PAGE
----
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Charlie Bell, age 81

Charlie Bell, age 81, ex-slave in Lauderdale County. James Butters photograph, July 8, 1937, courtesy Mississippi Department of Archives and History. Read his narrative

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Rose Holman, age about 84

Rose Holman, age about 84, ex-slave in Webster County. 1930s WPA photograph courtesy Mississippi Department of Archives and History. Read her narrative

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Josh Tarbutton, age 100

Josh Tarbutton, age 100, ex-slave in Walthall County. 1930s WPA photograph, courtesy Mississippi Department of Archives and History.

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Frank Childress, left, age 84, and Nathan Best, age 92

Frank Childress, left, age 84, and Nathan Best, age 92, ex-slaves in Harrison County, sit on the steps of their housing at Beauvoir, Confederate Soldiers’ Home. Photograph courtesy Mississippi Department of Archives and History. Read their narratives

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Ex-slave with her great great granddaughter

Ex-slave with her great great granddaughter. Photograph courtesy Mississippi Department of Archives and History.

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Willis Mitchell, ex-slave in Washington County

Willis Mitchell, ex-slave in Washington County. October 10, 1938, photograph courtesy Mississippi Department of Archives and History.

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Feature Story

WPA Slave Narratives

The WPA Slave Narratives are interviews with ex-slaves conducted from 1936 through 1938 by the Federal Writers’ Project (FWP), a unit of the Works Progress Administration (WPA). Both the FWP and its parent organization, the WPA, were New Deal relief agencies designed by the administration of President Franklin D. Roosevelt to provide jobs for unemployed workers during the Great Depression.

The WPA Slave Narratives consist of 3,500 relatively brief oral histories (most of them two- to four-pages long), representing about 2 percent of all ex-slaves surviving in the late 1930s. The sample for Mississippi was somewhat smaller: out of perhaps 20,000 living former slaves, 450 were interviewed by the WPA. All states and territories that had slaves in 1865 are represented, except Louisiana which did not participate.

Some experts believe that these interviews represent the most valuable first-person record ever collected. Without question, they are the largest body of slave memories to be found anywhere in the world. The slave narratives are invaluable to anyone who tries to understand slavery from the vantage point of the men and women who were enslaved. Today, no historian would attempt to write a history of slavery without these eye-witness accounts.

Neglect and rediscovery

These narratives and other slave sources were not always highly valued. Although the WPA Slave Narratives were soon deposited in the Library of Congress, and soon thereafter also made available to researchers on microfilm, they were rarely used by scholars from any discipline. Historians often complained that good first-person slave sources were unavailable. Answering his own question – “What is it like to be a slave?” – one historian declared in 1939, “We do not know. The slaves themselves never told.”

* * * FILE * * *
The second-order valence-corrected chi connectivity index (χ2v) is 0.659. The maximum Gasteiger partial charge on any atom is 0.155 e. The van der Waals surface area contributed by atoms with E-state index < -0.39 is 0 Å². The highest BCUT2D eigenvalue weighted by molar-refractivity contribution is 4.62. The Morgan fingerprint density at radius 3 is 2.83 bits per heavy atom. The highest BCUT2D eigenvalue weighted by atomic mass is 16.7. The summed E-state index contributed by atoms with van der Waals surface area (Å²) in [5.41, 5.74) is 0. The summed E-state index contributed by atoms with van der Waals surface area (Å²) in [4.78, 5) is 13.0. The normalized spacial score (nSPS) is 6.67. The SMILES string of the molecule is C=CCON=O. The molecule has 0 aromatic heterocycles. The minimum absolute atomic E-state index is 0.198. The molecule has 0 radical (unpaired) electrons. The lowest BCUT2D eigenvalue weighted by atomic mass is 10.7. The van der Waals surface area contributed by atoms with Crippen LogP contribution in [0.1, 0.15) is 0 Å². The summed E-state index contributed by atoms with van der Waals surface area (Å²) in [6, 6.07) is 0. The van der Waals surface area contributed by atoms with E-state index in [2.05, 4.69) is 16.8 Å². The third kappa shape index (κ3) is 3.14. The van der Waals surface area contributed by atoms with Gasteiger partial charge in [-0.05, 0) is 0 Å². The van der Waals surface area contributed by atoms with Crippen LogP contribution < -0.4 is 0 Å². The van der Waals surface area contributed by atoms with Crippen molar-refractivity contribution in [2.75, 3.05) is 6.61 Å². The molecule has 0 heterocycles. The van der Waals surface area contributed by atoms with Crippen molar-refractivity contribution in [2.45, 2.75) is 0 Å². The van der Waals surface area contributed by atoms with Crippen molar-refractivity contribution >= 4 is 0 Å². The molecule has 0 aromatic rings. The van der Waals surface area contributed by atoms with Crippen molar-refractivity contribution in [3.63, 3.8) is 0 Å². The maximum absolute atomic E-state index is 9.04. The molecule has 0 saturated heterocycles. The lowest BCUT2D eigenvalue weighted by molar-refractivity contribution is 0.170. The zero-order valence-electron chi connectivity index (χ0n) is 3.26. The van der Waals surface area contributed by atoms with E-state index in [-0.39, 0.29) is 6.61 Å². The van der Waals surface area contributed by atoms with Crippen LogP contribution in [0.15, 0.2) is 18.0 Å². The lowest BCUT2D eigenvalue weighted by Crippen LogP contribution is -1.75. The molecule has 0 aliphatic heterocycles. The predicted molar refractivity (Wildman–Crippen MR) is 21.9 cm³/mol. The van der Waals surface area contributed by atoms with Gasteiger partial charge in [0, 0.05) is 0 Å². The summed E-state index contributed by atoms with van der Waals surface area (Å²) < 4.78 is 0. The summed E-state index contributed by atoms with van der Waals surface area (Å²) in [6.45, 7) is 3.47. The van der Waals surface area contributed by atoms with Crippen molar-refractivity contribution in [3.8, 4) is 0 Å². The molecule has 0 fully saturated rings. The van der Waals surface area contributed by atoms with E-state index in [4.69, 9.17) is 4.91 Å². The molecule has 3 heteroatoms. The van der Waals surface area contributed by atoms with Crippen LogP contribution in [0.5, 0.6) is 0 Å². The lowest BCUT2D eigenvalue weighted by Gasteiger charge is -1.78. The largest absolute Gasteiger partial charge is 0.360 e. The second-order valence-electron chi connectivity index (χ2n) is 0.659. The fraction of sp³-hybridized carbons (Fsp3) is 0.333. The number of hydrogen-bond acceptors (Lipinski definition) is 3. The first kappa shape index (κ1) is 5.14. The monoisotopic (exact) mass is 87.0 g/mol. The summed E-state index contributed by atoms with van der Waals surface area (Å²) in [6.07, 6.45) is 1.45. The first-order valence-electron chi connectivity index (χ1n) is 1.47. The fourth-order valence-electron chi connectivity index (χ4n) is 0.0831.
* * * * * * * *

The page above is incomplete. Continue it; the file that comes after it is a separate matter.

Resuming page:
More recently, new perspectives in a new age of civil rights have resulted in a new appreciation for the personal testimony of the slave. Published for the first time in 1972, the WPA Slave Narratives are now the basic building blocks for new understandings of slavery. Sometimes called “history from the bottom up” or “community and culture history,” the resulting “new history” of American bondage examines day-to-day life in the slave quarters from the point of view of the slaves themselves. Where once historians had often found the slaves to be contented, docile, and imitative of whites, the new histories generally emphasize slave resistance and slave initiative, slave cultural adaptation, slave social institutions, and slave religious autonomy.

Today, no historian would deny the wisdom of Frederick Douglass (1817-1895). Writing in his own book of slave remembrances, this famous run-away slave and abolitionist declared in 1855 that no free man could truly understand the life of the enslaved, because he “cannot see things in the same light with the slave, because he does not, and cannot look from the same point from which the slave does.”

Problems and limitations

All significant slave occupations are represented in the WPA Slave Narratives, as are both large plantations and small farms. All of the respondents were elderly, of course. The average age was 85, and nearly one in every ten claimed to be 100 or more years old. All had been freed some seven decades before they were interviewed. Most had known slavery only in childhood or youth.

Unfortunately, the quality of the interviews rarely matched the quantity. Few of the WPA interviewers were adequately trained. With the rarest exceptions, the interviews were not tape recorded and the finished transcripts were not so much word-for-word representations of what ex-slaves actually said, but reconstructions based on the interviewers’ memory or field notes. Nearly all of the interviewers were white southerners and most of them were women. Far too often the tone and even the content of the interviews reflected the white supremacist values of the 1930s. The WPA workers often patronized or insulted the ex-slave interviewees, reconstructing their speech in the crudest “plantation style,” referring to them as “old darkies,” or as “auntie” and “uncle.” Too often interviewers accepted Old South mythology as truth, assuming that all slaves were contented, all masters kind, and all plantations idyllic.